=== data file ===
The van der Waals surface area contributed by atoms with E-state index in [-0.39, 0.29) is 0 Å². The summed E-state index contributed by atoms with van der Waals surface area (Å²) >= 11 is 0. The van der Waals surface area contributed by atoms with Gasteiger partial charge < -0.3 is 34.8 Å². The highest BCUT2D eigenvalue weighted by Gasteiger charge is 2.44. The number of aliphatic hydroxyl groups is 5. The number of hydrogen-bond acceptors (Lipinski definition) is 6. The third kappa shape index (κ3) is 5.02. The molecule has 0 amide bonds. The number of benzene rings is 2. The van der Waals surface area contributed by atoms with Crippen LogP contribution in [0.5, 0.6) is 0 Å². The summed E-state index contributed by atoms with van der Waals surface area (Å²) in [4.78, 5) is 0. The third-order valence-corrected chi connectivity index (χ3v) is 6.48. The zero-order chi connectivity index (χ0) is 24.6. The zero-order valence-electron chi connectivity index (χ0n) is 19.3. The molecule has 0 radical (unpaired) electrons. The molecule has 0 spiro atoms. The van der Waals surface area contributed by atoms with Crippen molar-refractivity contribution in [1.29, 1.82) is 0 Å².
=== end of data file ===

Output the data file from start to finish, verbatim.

The van der Waals surface area contributed by atoms with E-state index in [-0.39, 0.29) is 0 Å². The summed E-state index contributed by atoms with van der Waals surface area (Å²) >= 11 is 0. The van der Waals surface area contributed by atoms with Gasteiger partial charge < -0.3 is 34.8 Å². The highest BCUT2D eigenvalue weighted by Gasteiger charge is 2.44. The number of aliphatic hydroxyl groups is 5. The number of hydrogen-bond acceptors (Lipinski definition) is 6. The third kappa shape index (κ3) is 5.02. The molecule has 0 amide bonds. The number of benzene rings is 2. The van der Waals surface area contributed by atoms with Crippen LogP contribution in [0.5, 0.6) is 0 Å². The summed E-state index contributed by atoms with van der Waals surface area (Å²) in [4.78, 5) is 0. The third-order valence-corrected chi connectivity index (χ3v) is 6.48. The zero-order chi connectivity index (χ0) is 24.6. The zero-order valence-electron chi connectivity index (χ0n) is 19.3. The molecule has 0 radical (unpaired) electrons. The molecule has 0 spiro atoms. The van der Waals surface area contributed by atoms with Crippen molar-refractivity contribution in [1.29, 1.82) is 0 Å².